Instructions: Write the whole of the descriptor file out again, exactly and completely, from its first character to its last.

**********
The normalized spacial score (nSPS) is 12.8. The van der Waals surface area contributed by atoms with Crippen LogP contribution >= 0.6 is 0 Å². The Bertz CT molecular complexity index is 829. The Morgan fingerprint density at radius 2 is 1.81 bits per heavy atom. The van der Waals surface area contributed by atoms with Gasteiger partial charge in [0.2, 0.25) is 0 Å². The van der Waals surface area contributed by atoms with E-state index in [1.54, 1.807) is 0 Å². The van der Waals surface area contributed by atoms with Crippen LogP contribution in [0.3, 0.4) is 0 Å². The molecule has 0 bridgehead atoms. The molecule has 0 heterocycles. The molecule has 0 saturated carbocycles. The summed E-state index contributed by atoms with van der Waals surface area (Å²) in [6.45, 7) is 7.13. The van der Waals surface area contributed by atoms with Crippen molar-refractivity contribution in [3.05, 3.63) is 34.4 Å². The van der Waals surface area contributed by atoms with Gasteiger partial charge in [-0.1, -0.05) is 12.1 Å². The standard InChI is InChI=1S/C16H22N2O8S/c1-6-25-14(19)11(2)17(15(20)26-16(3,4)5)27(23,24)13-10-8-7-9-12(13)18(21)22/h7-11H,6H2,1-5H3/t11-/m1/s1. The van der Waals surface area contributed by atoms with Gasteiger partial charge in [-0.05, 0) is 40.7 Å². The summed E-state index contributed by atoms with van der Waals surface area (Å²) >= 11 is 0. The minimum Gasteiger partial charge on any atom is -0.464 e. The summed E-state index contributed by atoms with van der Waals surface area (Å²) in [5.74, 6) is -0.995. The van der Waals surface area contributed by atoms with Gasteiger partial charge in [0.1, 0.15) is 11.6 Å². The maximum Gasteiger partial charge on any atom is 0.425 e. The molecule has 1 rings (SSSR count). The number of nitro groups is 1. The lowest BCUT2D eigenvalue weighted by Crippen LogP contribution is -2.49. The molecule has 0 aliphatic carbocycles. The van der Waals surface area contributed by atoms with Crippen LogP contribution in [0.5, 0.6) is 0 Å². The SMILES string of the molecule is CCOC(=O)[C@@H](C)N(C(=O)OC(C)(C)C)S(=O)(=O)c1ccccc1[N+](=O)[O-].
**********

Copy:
The normalized spacial score (nSPS) is 12.8. The van der Waals surface area contributed by atoms with Crippen LogP contribution >= 0.6 is 0 Å². The Bertz CT molecular complexity index is 829. The Morgan fingerprint density at radius 2 is 1.81 bits per heavy atom. The van der Waals surface area contributed by atoms with Gasteiger partial charge in [0.2, 0.25) is 0 Å². The van der Waals surface area contributed by atoms with E-state index in [1.54, 1.807) is 0 Å². The van der Waals surface area contributed by atoms with Crippen LogP contribution in [0.3, 0.4) is 0 Å². The molecule has 0 bridgehead atoms. The molecule has 0 heterocycles. The molecule has 0 saturated carbocycles. The summed E-state index contributed by atoms with van der Waals surface area (Å²) in [6.45, 7) is 7.13. The van der Waals surface area contributed by atoms with Crippen molar-refractivity contribution in [3.05, 3.63) is 34.4 Å². The van der Waals surface area contributed by atoms with Gasteiger partial charge in [-0.1, -0.05) is 12.1 Å². The standard InChI is InChI=1S/C16H22N2O8S/c1-6-25-14(19)11(2)17(15(20)26-16(3,4)5)27(23,24)13-10-8-7-9-12(13)18(21)22/h7-11H,6H2,1-5H3/t11-/m1/s1. The van der Waals surface area contributed by atoms with Gasteiger partial charge in [-0.05, 0) is 40.7 Å². The summed E-state index contributed by atoms with van der Waals surface area (Å²) >= 11 is 0. The minimum Gasteiger partial charge on any atom is -0.464 e. The summed E-state index contributed by atoms with van der Waals surface area (Å²) in [5.74, 6) is -0.995. The van der Waals surface area contributed by atoms with Gasteiger partial charge in [0.1, 0.15) is 11.6 Å². The maximum Gasteiger partial charge on any atom is 0.425 e. The molecule has 1 rings (SSSR count). The number of nitro groups is 1. The lowest BCUT2D eigenvalue weighted by Crippen LogP contribution is -2.49. The molecule has 0 aliphatic carbocycles. The van der Waals surface area contributed by atoms with Crippen LogP contribution in [0.5, 0.6) is 0 Å². The SMILES string of the molecule is CCOC(=O)[C@@H](C)N(C(=O)OC(C)(C)C)S(=O)(=O)c1ccccc1[N+](=O)[O-].